Conversations with Helen Greenstein

Helen Greenstein is an artist in an unconventional sense. Not saying that her work is not classified as art, it is just something strikingly uncommon. Greenstein's work is astoundingly detailed and equally beautiful. More importantly, Helen's work simply makes you happy! Her heritage plays an equally important role in her chosen creative medium. We caught up with Helen to inquire about her creative process and background. This is what she had to say.

Can you tell me about your background and how it factors into your work?

I come from a very strong Greek heritage. My mother is from Greece and my father’s side of the family was Greek American. In the Greek culture sewing and creating with our hands is how women expressed themselves. My mom is a master embroiderer, my Greek Grandmother handmade lace and my American Grandmother did every other craft you can think of. So I grew up hand sewing, making lace and going to paint your own pottery places. All these crafts and my art studies in school most definitely are all used in what I do today.

How did you get into creating with Felt as a medium?

It was chance. I’m one of those annoying artists that is good at whatever medium I pick up. The trick was finding something I loved. So, I’ve tried it all, from clay sculpture to photography to painting, etc. And then, back in 2008, I was in an Urban Outfitters (when they used to have cool stuff) and I picked up a book on how to make stuffed animals in a Japanese style. They were made by hand stitching felt together and stuffing it. I made a few of them and I knew, this was it. 

Once I discovered good blended felt, and not the terrible plastic stuff craft stores sell, I loved the medium. I love that it can have a clean line look. I love its bold colors. And most of all, I love how much I’ve learned to manipulate it to make things that you wouldn’t think could be made out of felt.

Can you describe your creative process?

I most definitely need ideas to simmer. Some may call it procrastination, but it’s just that my brain hasn’t worked it out yet. Most times I’ll draw out the project in illustrator, which will turn into my templates or patterns. From there, it could be a lot of trial and error, or I can just make it in the first try.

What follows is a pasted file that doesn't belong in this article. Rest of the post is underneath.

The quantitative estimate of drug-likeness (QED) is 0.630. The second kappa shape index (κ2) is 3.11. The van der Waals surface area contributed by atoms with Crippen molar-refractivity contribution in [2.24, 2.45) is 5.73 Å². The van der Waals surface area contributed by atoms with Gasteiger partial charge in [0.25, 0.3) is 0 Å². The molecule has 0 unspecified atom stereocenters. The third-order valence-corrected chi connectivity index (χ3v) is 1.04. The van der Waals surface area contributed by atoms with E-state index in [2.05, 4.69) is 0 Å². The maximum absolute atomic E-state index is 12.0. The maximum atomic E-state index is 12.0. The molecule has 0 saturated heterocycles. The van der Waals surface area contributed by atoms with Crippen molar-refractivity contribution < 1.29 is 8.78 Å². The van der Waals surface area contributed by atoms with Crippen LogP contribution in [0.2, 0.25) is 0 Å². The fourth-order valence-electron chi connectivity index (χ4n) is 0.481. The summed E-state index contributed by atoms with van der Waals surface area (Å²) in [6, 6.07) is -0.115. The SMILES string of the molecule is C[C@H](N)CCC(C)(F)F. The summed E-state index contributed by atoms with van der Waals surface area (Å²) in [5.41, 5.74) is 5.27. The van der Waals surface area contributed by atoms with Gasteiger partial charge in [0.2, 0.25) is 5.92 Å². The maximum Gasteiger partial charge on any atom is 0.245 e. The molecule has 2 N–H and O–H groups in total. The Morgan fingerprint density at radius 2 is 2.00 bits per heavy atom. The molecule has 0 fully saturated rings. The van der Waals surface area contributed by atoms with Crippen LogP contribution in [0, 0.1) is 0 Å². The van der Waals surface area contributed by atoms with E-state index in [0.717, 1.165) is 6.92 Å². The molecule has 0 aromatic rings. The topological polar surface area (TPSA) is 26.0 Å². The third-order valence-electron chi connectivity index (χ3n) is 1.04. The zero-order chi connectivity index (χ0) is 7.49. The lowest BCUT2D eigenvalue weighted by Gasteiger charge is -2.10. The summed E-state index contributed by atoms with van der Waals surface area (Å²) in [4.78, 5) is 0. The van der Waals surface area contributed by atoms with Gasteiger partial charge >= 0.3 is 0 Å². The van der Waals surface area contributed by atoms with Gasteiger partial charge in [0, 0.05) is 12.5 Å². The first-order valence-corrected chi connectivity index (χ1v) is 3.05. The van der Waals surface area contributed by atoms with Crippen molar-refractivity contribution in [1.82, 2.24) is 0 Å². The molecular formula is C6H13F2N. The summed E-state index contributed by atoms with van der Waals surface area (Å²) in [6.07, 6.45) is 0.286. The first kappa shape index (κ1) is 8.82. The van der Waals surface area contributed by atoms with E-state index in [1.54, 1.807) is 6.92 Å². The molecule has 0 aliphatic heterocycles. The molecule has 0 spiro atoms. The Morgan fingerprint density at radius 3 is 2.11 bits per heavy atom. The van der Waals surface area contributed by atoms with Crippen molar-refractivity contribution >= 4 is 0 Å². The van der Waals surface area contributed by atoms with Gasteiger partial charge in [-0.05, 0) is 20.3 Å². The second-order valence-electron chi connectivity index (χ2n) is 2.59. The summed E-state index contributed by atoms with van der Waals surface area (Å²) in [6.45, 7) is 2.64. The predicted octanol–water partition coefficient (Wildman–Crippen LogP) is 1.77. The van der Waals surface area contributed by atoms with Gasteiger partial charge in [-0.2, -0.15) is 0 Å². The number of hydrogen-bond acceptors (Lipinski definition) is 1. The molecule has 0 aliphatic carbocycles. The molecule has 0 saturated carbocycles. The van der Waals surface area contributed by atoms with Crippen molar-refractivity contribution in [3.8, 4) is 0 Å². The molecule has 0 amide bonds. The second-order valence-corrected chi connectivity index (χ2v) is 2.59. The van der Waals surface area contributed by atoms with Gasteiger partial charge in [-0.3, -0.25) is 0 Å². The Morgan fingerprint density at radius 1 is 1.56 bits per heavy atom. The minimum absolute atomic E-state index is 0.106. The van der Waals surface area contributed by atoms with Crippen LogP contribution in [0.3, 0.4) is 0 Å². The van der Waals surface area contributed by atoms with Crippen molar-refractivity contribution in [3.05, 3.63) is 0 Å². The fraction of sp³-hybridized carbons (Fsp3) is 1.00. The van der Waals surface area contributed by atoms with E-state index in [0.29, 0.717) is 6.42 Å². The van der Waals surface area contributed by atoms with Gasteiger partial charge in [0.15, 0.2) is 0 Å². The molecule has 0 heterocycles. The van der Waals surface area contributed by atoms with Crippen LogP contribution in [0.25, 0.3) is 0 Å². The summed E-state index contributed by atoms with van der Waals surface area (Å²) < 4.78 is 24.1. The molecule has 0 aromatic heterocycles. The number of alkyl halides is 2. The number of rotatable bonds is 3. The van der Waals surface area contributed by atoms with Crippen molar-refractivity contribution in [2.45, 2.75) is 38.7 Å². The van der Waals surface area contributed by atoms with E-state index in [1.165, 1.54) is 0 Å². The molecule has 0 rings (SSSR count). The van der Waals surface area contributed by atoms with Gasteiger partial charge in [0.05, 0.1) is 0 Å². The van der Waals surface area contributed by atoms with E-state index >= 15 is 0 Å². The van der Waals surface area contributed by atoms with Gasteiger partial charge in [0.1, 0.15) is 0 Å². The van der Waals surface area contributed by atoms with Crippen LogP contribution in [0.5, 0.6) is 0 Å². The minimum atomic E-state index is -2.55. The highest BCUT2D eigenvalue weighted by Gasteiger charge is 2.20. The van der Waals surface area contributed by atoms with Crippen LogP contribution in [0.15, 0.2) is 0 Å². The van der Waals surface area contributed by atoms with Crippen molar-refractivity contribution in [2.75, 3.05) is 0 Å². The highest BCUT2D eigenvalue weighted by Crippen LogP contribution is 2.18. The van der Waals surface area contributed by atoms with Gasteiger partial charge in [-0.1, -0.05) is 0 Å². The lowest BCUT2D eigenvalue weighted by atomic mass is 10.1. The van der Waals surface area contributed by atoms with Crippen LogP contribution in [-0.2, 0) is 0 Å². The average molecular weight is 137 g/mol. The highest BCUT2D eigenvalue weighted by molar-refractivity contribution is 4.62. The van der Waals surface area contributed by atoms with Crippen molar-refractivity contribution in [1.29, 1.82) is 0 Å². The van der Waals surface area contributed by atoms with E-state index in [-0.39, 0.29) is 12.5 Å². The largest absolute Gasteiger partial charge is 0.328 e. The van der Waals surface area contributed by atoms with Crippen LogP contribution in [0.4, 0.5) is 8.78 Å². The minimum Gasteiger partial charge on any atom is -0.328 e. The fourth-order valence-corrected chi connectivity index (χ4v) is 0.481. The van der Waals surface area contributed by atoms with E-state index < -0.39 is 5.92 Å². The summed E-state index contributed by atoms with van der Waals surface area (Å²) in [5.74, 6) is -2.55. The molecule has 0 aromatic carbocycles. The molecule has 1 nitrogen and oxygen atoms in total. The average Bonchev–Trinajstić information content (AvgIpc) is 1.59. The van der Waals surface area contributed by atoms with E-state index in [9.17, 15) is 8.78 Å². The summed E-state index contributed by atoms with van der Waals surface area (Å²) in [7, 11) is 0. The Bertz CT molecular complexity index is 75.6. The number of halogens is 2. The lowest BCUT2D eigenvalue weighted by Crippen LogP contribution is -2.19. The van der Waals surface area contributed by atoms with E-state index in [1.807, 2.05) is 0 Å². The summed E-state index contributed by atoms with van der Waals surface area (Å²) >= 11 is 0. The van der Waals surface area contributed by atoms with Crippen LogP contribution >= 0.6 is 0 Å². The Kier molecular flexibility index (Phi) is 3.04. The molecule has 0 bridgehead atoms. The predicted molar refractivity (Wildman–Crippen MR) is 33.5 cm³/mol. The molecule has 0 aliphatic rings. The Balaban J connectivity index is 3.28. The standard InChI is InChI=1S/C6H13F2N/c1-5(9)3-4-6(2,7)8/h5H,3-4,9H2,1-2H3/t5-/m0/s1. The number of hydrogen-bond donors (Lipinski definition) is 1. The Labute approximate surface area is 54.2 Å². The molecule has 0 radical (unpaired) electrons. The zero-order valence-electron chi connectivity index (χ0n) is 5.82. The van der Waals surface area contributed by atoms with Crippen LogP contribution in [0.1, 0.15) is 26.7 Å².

It’s hard to describe how I work… how my brain processes ideas. Musicians hear melody and rhythms in everyday life, I look around and I just know how to build things. I can work out the steps and techniques in my head. I’ve always been very visual, it’s how I think and work.

Where do you go for inspiration?

A lot of my inspiration comes from other artists. I follow artists on Dribbble and Instagram. Seeing what they’re working on and creating inspires me to push my felt to new levels. There aren’t many other felt artists out there, but I follow a couple of them. I think we motivate each other. And we’ll even give each other tips. 

Where would you like to see your work take you in the future?

My dream is to create a felt world. I’d like it to come to life as a movie or TV show. With my latest project that I’m working on, I needed to turn my dolls into puppets. And just like when I discovered felt, I knew this was the direction I need to take. I had the privilege of visiting the set of The Muppet TV show and I was in tears. I knew that was a world I needed to be in. 

Do you have anything in works that you’d like to share with our audience?

With the Holidays approaching I’ll be making a lot of portraits of people and dogs. The one I’m most excited about is a wedding couple portrait from 1964. I am a huge fan of the 50s and 60s, so this one is right up my alley. I also have a high exposure project with my dolls as puppets that has taken over my life. But that, I can’t talk about yet. But MAN, it’s so exciting!

You can check out more of Helen's amazing work at her website!